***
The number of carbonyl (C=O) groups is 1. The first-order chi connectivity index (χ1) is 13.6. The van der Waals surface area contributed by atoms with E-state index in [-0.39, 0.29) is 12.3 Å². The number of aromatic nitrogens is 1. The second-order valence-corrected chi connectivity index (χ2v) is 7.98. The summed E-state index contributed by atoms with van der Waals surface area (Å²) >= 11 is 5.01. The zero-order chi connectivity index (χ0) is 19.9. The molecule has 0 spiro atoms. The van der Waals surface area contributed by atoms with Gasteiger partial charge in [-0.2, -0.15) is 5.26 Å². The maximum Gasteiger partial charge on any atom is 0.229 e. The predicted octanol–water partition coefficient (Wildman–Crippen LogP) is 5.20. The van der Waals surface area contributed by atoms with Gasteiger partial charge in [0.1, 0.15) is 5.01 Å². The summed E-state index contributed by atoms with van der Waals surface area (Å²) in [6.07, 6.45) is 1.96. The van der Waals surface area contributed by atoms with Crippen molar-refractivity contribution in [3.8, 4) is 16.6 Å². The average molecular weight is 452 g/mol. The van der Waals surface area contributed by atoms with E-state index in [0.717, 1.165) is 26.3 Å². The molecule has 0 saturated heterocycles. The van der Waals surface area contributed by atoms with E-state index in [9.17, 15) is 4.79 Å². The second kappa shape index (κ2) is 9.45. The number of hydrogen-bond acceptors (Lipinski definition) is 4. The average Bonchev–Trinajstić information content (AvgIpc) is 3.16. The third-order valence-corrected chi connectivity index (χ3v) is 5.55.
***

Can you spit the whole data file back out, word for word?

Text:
The number of carbonyl (C=O) groups is 1. The first-order chi connectivity index (χ1) is 13.6. The van der Waals surface area contributed by atoms with E-state index in [-0.39, 0.29) is 12.3 Å². The number of aromatic nitrogens is 1. The second-order valence-corrected chi connectivity index (χ2v) is 7.98. The summed E-state index contributed by atoms with van der Waals surface area (Å²) >= 11 is 5.01. The zero-order chi connectivity index (χ0) is 19.9. The molecule has 0 spiro atoms. The van der Waals surface area contributed by atoms with Gasteiger partial charge in [-0.2, -0.15) is 5.26 Å². The maximum Gasteiger partial charge on any atom is 0.229 e. The predicted octanol–water partition coefficient (Wildman–Crippen LogP) is 5.20. The van der Waals surface area contributed by atoms with Gasteiger partial charge in [0.1, 0.15) is 5.01 Å². The summed E-state index contributed by atoms with van der Waals surface area (Å²) in [6.07, 6.45) is 1.96. The van der Waals surface area contributed by atoms with Crippen molar-refractivity contribution in [3.8, 4) is 16.6 Å². The average molecular weight is 452 g/mol. The van der Waals surface area contributed by atoms with E-state index in [0.717, 1.165) is 26.3 Å². The molecule has 0 saturated heterocycles. The van der Waals surface area contributed by atoms with E-state index in [9.17, 15) is 4.79 Å². The second kappa shape index (κ2) is 9.45. The number of hydrogen-bond acceptors (Lipinski definition) is 4. The average Bonchev–Trinajstić information content (AvgIpc) is 3.16. The third-order valence-corrected chi connectivity index (χ3v) is 5.55.